By COLlive reporter
Workshops and sessions during an annual conference can get boring and very technical when speakers keep a monotone voice and deliver their message in an academic-like language.
Lectures at the Kinus Hashuchim tend to be more lively, such as when you have communications expert Jeff Ansell mimicking how the media misquotes a rabbi or when Sacramento Shliach Rabbi Mendel Cohen talks about practically anything.
But then you have someone who takes things a step ahead – or some will say a jump back in time, to the days in summer camp.
On Thursday, businessman Mendel Duchman of Los Angeles put up a part-comedy skit to teach the Shluchim various tips and practical methods to create a successful pitch to reach your fundraising goals.
Surrounded by real-life office props, Duchman played the Shliach beginning a standard workday, while Rabbi Sholom Simon of Brooklyn and Rabbi Avraham Rapport of New Jersey played different types of donors.
Duchman, who was once a shliach himself, said that before he left to New York for the convention he was told by a friend “good luck with teaching the ‘shnorers’,” (a somewhat derogatory term for fundraisers).
“If he was not 10 years my senior, I would have considered slapping him,” he said bluntly. “What we are looking for are not merely donations, it’s about partnering and becoming involved.”
Amongst the large crowd that filled the room in the Eden Palace in Williamsburg were Rabbi Leibel Wolf of Australia, Rabbi Yosef Zaltzman of Toronto, Rabbi Leivi Sudak of England and Duchman’s brother Rabbi Sholom Duchman, head of Collel Chabad.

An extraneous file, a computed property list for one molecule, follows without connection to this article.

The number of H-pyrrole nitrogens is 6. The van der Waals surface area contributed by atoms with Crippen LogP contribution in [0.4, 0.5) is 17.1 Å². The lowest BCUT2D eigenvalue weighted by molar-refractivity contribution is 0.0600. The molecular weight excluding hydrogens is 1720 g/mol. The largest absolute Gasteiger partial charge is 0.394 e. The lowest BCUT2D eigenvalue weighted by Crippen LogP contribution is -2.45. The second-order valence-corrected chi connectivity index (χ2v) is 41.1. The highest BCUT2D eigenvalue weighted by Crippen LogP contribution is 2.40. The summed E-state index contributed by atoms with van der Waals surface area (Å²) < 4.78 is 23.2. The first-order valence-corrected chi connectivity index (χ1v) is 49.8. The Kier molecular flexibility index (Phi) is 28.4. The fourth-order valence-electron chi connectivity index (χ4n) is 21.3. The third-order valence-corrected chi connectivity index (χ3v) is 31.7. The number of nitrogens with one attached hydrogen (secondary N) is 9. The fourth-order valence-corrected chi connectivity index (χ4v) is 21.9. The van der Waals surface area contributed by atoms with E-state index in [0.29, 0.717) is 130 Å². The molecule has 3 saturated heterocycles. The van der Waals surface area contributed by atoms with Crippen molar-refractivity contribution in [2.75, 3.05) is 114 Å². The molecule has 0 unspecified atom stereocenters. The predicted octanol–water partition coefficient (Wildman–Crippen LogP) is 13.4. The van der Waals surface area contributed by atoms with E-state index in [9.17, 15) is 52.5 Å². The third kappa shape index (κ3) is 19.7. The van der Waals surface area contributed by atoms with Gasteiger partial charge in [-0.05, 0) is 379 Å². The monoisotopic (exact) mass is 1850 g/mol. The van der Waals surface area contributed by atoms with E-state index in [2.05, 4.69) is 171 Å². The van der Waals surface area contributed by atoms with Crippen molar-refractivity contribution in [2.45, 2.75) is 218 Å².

The first act was of a shliach who just moved to his shlichus city and is meeting with a CEO of a fiber optics firm and president of the local Reform temple.
During the comical skit – high-lighting differences and panic thoughts of the new shliach – Mendel Duchman explained the idea of empowering the community and reaching out to the unaffiliated.
He ended the act with declining a check – explaining that the stage of cultivation comes before the steps of Prospects and Solicitation.
Some of the prize slogans said during other acts were “we operate lean and mean with low overhead,” and “the Afikoman prize at the Pesach seder is getting a Chabad House.”
But the main lesson Shluchim got from the session was Duchman’s favorite Russian word “Padyom!” (which also decorates the front of his baseball cap).
Duchman struggled when he was asked by COLlive to translate or explain its meaning.
“If it rains, put on boots,” was his first attempt.
“It means go! Move on to the next step – no obstacles,” was his second try.
Shluchim who attended the session said they understood Padyom and Duchman’s message as a push to get things done.
“When a Shliach needs to fundraise and spends time contemplating and feeling uncomfortable – when the time comes it’s harder to just go for it,” a Shliach in Canada said.
Duchman would have loved to explain further, but a shliach in the Tri-State area interrupted with an urgent request.
“How do I fundraise another $200,000 within the next 24 hours for the mortgage of our building?”
Duchman is seen taking the Shliach to the side and helping him as he has done for over 150 shluchim in recent years.